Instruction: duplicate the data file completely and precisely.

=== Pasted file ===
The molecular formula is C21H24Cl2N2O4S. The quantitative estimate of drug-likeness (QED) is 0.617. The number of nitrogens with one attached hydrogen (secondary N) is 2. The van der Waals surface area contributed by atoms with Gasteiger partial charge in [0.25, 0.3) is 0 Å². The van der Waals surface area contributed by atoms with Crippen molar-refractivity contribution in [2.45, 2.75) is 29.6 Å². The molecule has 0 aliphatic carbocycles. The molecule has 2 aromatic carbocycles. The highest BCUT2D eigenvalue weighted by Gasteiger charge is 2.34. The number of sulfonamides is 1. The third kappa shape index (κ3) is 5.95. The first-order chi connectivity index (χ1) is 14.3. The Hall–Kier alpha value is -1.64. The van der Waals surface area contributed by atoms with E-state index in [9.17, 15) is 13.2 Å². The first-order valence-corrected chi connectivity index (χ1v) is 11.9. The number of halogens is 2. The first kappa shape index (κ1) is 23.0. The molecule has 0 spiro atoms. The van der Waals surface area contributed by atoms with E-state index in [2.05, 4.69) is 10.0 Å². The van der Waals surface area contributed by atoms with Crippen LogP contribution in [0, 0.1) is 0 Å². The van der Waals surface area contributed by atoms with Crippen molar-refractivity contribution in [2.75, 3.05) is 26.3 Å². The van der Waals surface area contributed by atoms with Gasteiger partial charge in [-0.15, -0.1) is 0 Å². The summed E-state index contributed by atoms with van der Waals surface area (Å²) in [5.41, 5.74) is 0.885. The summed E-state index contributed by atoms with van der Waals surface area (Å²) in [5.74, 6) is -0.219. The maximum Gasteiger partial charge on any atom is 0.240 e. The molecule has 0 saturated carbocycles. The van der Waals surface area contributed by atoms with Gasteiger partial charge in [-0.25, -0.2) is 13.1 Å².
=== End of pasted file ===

The molecular formula is C21H24Cl2N2O4S. The quantitative estimate of drug-likeness (QED) is 0.617. The number of nitrogens with one attached hydrogen (secondary N) is 2. The van der Waals surface area contributed by atoms with Gasteiger partial charge in [0.25, 0.3) is 0 Å². The van der Waals surface area contributed by atoms with Crippen molar-refractivity contribution in [2.45, 2.75) is 29.6 Å². The molecule has 0 aliphatic carbocycles. The molecule has 2 aromatic carbocycles. The highest BCUT2D eigenvalue weighted by Gasteiger charge is 2.34. The number of sulfonamides is 1. The third kappa shape index (κ3) is 5.95. The first-order chi connectivity index (χ1) is 14.3. The Hall–Kier alpha value is -1.64. The van der Waals surface area contributed by atoms with E-state index in [9.17, 15) is 13.2 Å². The first-order valence-corrected chi connectivity index (χ1v) is 11.9. The number of halogens is 2. The first kappa shape index (κ1) is 23.0. The molecule has 0 spiro atoms. The van der Waals surface area contributed by atoms with E-state index in [2.05, 4.69) is 10.0 Å². The van der Waals surface area contributed by atoms with Crippen LogP contribution in [0, 0.1) is 0 Å². The van der Waals surface area contributed by atoms with Crippen molar-refractivity contribution in [2.75, 3.05) is 26.3 Å². The van der Waals surface area contributed by atoms with Gasteiger partial charge in [-0.15, -0.1) is 0 Å². The summed E-state index contributed by atoms with van der Waals surface area (Å²) in [5.41, 5.74) is 0.885. The summed E-state index contributed by atoms with van der Waals surface area (Å²) in [5.74, 6) is -0.219. The maximum Gasteiger partial charge on any atom is 0.240 e. The molecule has 0 saturated carbocycles. The van der Waals surface area contributed by atoms with Gasteiger partial charge in [-0.25, -0.2) is 13.1 Å².